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Arthroscopy. 1992;8(1):10-8.

Intraarticular fibrous nodule as a cause of loss of extension following anterior cruciate ligament reconstruction.

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Department of Sports Medicine, Hospital for Special Surgery, New York, New York 10021.


Loss of motion is a well-known complication following anterior cruciate ligament (ACL) reconstruction. We have found that loss of extension is more disabling than loss of flexion, and is a more common problem following arthroscopic assisted ACL reconstruction. We are reporting on a group of 21 patients who have developed restricted knee extension following ACL reconstruction utilizing either the central one-third of the patellar ligament or the hamstring tendons as an autogenous graft. The patients presented at an average of 4 months postoperatively with a clinical syndrome of loss of extension associated with pain at terminal extension, crepitus, and grinding with attempted extension beyond their limit. The consistent finding at arthroscopy was a fibrous nodule occupying the intercondylar notch, varying in size from 1 x 1 to 2 x 3 cm, and presenting a mechanical block to full extension. It appears that anterior placement of the graft, particularly on the tibia, results in injury to the graft and subsequent nodule formation. Removal of the nodule resulted in improvement of an average preoperative loss of extension of 11 degrees, to 3 degrees at surgery, and 0 degrees at 1 year follow-up. The average side-to-side difference in terminal extension at final examination, using the uninvolved limb for comparison, was 3 degrees. Histology was available for review on 19 of the 21 patients operated on. The consistent microscopic finding within the nodule was the presence of disorganized dense fibroconnective tissue that, with time, underwent modulation to fibrocartilage. It is postulated that this occurs in response to compressive loading of the nodule.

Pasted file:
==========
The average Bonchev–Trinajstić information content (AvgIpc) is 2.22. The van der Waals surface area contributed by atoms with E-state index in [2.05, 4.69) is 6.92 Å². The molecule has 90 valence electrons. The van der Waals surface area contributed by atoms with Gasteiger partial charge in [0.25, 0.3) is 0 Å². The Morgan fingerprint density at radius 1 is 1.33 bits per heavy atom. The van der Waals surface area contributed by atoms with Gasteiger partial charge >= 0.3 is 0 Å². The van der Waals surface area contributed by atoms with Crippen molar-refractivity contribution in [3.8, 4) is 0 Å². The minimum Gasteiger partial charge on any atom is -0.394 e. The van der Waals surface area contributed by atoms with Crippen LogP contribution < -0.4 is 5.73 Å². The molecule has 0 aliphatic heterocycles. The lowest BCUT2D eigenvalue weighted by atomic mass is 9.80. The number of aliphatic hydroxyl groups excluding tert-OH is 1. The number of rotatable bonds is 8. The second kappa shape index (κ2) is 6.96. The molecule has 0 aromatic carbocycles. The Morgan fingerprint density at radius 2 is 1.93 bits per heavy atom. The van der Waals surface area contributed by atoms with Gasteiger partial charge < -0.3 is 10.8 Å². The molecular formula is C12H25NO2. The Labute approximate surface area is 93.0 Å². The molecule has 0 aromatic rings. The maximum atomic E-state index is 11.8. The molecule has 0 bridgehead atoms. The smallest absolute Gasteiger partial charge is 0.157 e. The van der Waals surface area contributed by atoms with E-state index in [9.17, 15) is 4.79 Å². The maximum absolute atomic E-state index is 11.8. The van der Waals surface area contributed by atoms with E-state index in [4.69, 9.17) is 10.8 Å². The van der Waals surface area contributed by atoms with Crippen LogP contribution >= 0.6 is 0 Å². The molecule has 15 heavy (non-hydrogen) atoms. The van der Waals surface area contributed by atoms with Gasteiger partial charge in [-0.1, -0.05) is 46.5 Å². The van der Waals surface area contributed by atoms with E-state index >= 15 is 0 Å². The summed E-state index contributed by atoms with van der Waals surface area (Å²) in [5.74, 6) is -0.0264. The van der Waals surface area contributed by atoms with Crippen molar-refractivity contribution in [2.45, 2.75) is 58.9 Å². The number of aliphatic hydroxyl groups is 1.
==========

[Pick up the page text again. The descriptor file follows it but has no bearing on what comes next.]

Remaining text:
[Indexed for MEDLINE]

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